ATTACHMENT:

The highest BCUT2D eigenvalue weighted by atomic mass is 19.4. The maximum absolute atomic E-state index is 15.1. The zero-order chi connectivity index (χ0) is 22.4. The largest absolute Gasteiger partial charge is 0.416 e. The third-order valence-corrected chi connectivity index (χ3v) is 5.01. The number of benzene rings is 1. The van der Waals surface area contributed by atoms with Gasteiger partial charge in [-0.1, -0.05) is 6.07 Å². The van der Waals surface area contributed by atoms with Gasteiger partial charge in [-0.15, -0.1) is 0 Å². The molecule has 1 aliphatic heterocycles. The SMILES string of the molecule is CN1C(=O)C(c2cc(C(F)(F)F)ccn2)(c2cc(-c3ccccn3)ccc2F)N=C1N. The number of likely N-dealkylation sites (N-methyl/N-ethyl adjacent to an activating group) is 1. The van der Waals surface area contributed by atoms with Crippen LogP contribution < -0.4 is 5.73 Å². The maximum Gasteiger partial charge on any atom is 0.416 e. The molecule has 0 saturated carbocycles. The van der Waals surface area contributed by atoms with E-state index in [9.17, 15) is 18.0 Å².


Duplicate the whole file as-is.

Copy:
The highest BCUT2D eigenvalue weighted by atomic mass is 19.4. The maximum absolute atomic E-state index is 15.1. The zero-order chi connectivity index (χ0) is 22.4. The largest absolute Gasteiger partial charge is 0.416 e. The third-order valence-corrected chi connectivity index (χ3v) is 5.01. The number of benzene rings is 1. The van der Waals surface area contributed by atoms with Gasteiger partial charge in [-0.1, -0.05) is 6.07 Å². The van der Waals surface area contributed by atoms with Gasteiger partial charge in [-0.15, -0.1) is 0 Å². The molecule has 1 aliphatic heterocycles. The SMILES string of the molecule is CN1C(=O)C(c2cc(C(F)(F)F)ccn2)(c2cc(-c3ccccn3)ccc2F)N=C1N. The number of likely N-dealkylation sites (N-methyl/N-ethyl adjacent to an activating group) is 1. The van der Waals surface area contributed by atoms with Crippen LogP contribution < -0.4 is 5.73 Å². The maximum Gasteiger partial charge on any atom is 0.416 e. The molecule has 0 saturated carbocycles. The van der Waals surface area contributed by atoms with E-state index in [9.17, 15) is 18.0 Å².